Alicja Kwade made sculptures and object that conveys
Alicja Kwade made sculptures and object that conveys vernacular stereotypes. One can say that the stereotyped is that of a specific class, rather than of a general or regional one. The work in this show is comprised of very simple and straightforward wooden objects: boxes, tables, potted plants, and wood-working utensils. It is perhaps not surprising that the simple is the most feminine, as the basic element of these objects is the wooden box. The work is very simple and direct, and it uses the classical, feminine form. There are no stylistic or formal problems, and the work has an air of spontaneity and playfulness about it. It is a little like a joke, and it is playful and light, an indirect and indirect approach to the arts. In this sense, it is also a critique of the art market.The work in this show is made up of three simple wooden boxes that have been painted white. The boxes are placed one above the other, facing each other and open to the sides. They have been painted white, but they are filled with water that flows from two of the tubes. The water that flows is a strange and sweet water that is now flowing onto the gallery floor, which is a pretty much obvious metaphor for the situation of art in a capitalist market economy. It is a metaphor that takes on a new dimension in this context: the water is no longer a vessel, but rather a sign of what we call capital. The water represents capital and, in this respect, is inseparable from the art object that has been painted white.The water flows into the boxes from a small window. It is a pretty small window, and it is therefore easy to overlook. One can even think that the white water is pouring from the two tubes that connect the boxes. But the white water flows in a different direction, toward the white box, which is a little more exotic, a little more difficult to see. The white box is a rather empty symbol.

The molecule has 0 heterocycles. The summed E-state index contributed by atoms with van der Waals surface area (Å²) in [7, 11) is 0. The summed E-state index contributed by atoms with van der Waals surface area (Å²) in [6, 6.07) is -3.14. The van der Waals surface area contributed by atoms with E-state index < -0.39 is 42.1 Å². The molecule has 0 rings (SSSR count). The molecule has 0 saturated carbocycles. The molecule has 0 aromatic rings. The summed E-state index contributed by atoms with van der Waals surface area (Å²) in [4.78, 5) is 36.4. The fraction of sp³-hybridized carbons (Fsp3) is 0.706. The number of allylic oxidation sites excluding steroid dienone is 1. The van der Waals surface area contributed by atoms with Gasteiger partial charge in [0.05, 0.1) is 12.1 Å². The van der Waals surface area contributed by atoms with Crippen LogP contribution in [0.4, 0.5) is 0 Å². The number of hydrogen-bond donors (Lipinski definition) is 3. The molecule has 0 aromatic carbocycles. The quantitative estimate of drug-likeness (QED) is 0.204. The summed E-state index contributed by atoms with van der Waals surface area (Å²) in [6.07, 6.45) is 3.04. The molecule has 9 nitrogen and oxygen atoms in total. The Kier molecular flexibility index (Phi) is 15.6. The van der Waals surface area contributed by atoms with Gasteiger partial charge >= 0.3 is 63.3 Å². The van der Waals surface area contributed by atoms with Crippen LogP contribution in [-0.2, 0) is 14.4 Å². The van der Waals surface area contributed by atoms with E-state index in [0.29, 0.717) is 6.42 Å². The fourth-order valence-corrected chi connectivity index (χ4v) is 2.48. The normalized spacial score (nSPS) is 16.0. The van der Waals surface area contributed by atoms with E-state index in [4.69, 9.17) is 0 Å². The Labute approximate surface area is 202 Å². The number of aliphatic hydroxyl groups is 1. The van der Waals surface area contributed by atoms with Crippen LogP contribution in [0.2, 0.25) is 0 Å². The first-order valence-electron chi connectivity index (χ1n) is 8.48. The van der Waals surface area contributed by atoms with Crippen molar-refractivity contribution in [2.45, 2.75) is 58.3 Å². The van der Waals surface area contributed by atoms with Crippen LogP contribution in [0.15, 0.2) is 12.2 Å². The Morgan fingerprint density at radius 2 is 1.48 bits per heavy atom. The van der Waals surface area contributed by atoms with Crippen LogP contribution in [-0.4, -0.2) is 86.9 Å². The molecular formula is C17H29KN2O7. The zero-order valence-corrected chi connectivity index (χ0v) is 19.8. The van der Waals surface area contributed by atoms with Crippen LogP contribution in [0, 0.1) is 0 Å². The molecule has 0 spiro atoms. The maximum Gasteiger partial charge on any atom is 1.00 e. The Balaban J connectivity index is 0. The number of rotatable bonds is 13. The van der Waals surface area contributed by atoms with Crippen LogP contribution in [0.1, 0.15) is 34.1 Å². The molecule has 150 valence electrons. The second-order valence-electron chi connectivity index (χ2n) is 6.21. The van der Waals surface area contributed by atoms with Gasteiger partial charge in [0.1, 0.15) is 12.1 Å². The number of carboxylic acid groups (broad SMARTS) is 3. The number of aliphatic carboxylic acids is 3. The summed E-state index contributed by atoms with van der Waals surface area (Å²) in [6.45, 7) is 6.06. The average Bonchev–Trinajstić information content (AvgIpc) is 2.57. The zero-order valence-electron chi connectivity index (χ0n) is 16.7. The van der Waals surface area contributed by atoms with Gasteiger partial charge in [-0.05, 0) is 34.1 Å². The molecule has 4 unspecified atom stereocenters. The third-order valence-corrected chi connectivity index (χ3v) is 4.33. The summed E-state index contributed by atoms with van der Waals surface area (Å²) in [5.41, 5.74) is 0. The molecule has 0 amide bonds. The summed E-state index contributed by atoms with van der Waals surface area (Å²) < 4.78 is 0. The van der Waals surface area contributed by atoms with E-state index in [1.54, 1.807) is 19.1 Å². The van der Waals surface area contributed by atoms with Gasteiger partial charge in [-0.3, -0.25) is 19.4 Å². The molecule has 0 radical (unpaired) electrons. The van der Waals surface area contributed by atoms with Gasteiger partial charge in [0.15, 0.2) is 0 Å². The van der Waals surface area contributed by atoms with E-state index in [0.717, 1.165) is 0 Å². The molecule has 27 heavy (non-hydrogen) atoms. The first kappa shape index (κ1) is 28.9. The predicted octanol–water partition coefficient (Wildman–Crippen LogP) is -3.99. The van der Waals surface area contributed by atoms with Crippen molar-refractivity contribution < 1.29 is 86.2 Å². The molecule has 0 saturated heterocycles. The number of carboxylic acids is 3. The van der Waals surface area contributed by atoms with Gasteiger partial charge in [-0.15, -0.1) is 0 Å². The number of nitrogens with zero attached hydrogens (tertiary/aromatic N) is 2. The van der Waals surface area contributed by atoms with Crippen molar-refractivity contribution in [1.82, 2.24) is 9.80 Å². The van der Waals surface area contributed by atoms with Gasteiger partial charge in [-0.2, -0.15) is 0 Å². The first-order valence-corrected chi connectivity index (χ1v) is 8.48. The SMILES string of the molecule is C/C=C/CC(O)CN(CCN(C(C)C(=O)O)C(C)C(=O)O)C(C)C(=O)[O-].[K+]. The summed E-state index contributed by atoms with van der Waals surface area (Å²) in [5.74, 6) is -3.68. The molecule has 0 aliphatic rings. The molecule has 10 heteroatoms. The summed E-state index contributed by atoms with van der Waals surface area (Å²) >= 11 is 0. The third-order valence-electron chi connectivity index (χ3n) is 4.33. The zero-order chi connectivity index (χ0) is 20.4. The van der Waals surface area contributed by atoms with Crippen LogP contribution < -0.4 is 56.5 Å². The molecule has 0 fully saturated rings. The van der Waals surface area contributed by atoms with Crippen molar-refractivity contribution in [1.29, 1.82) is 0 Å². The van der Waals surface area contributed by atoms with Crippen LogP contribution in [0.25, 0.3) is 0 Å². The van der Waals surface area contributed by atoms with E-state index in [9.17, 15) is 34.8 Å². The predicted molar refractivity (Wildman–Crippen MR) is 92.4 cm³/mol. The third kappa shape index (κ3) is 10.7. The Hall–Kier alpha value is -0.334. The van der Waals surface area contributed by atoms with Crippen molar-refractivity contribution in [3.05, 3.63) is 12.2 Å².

Alicja Kwade made sculptures and object that conveys vernacular structures, from four-wheeler curio to exotic souvenir, while the artist posed nude on a bus bench wearing a sort of luchador dress. She also paired her natala with a collage of materials, such as pig intestines, feathers, twigs, twigs, and bamboo, all of which have been used in past works. When viewed together, the eclectic assemblages created an intense visual field.Kwades focus on materials, like that of the photographer in her previous show, is often accompanied by an interest in their visual value, as in a piece in which an empty wine bottle is covered in a material of a different color, and a cow skin is covered with a fluorescent-orange-and-white bandana. The pigments, as in Kwades work, are usually layered over or covered by a material; but in this case, the pigments are visible in the rough texture of the skin. As with the use of paint, which has a much more literal connection to everyday life than to art, these two elements, together, suggest an image of an animal, a person, or a city.But the artistic and formal connections of the work are somewhat obscured by the title of the exhibition, which derives from the title of a biblical story. The obvious connection is between the traditional European motif of the animal and the modern motif of the city. In fact, the animal, with its fleshy body, is seen as the embodiment of the human body, while the city, with its skyscraping skyscraper and the animal carcasses, is seen as a metaphor for the body. The animal is a kind of human, and the city is human. But isnt there a difference between the two, and wouldnt it be more natural to see the city as a corpse than as an animal? A more direct connection between the city and the animal would be in the form of the city building itself.